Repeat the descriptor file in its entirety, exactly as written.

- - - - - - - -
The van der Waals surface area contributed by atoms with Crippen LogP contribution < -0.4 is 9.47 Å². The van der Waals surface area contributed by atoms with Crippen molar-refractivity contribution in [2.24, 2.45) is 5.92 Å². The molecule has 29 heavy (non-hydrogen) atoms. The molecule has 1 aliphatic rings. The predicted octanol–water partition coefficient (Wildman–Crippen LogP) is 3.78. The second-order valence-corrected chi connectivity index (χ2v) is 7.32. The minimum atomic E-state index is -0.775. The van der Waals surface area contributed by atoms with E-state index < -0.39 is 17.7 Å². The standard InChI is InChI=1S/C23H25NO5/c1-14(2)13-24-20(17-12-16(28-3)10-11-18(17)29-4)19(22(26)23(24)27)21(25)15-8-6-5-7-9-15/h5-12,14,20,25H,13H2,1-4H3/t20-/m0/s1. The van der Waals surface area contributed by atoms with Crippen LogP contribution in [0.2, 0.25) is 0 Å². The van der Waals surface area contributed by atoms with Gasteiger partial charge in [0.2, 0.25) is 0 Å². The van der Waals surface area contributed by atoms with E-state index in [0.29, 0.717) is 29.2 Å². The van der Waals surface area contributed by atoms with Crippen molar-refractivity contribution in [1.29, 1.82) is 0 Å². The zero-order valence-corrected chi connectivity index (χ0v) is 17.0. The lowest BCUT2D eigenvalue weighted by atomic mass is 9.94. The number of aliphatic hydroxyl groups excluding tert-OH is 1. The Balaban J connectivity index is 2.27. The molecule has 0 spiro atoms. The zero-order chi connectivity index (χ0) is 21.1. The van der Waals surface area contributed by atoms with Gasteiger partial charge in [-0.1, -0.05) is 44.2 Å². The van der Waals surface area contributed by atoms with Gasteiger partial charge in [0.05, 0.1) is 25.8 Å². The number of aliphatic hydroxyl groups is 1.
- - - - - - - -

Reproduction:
The van der Waals surface area contributed by atoms with Crippen LogP contribution < -0.4 is 9.47 Å². The van der Waals surface area contributed by atoms with Crippen molar-refractivity contribution in [2.24, 2.45) is 5.92 Å². The molecule has 29 heavy (non-hydrogen) atoms. The molecule has 1 aliphatic rings. The predicted octanol–water partition coefficient (Wildman–Crippen LogP) is 3.78. The second-order valence-corrected chi connectivity index (χ2v) is 7.32. The minimum atomic E-state index is -0.775. The van der Waals surface area contributed by atoms with E-state index < -0.39 is 17.7 Å². The standard InChI is InChI=1S/C23H25NO5/c1-14(2)13-24-20(17-12-16(28-3)10-11-18(17)29-4)19(22(26)23(24)27)21(25)15-8-6-5-7-9-15/h5-12,14,20,25H,13H2,1-4H3/t20-/m0/s1. The van der Waals surface area contributed by atoms with Crippen LogP contribution in [0.2, 0.25) is 0 Å². The van der Waals surface area contributed by atoms with Gasteiger partial charge in [0.2, 0.25) is 0 Å². The van der Waals surface area contributed by atoms with E-state index in [0.29, 0.717) is 29.2 Å². The van der Waals surface area contributed by atoms with Crippen molar-refractivity contribution in [1.29, 1.82) is 0 Å². The zero-order valence-corrected chi connectivity index (χ0v) is 17.0. The lowest BCUT2D eigenvalue weighted by atomic mass is 9.94. The number of aliphatic hydroxyl groups excluding tert-OH is 1. The Balaban J connectivity index is 2.27. The molecule has 0 spiro atoms. The zero-order chi connectivity index (χ0) is 21.1. The van der Waals surface area contributed by atoms with Gasteiger partial charge in [-0.1, -0.05) is 44.2 Å². The van der Waals surface area contributed by atoms with Gasteiger partial charge in [0.05, 0.1) is 25.8 Å². The number of aliphatic hydroxyl groups is 1.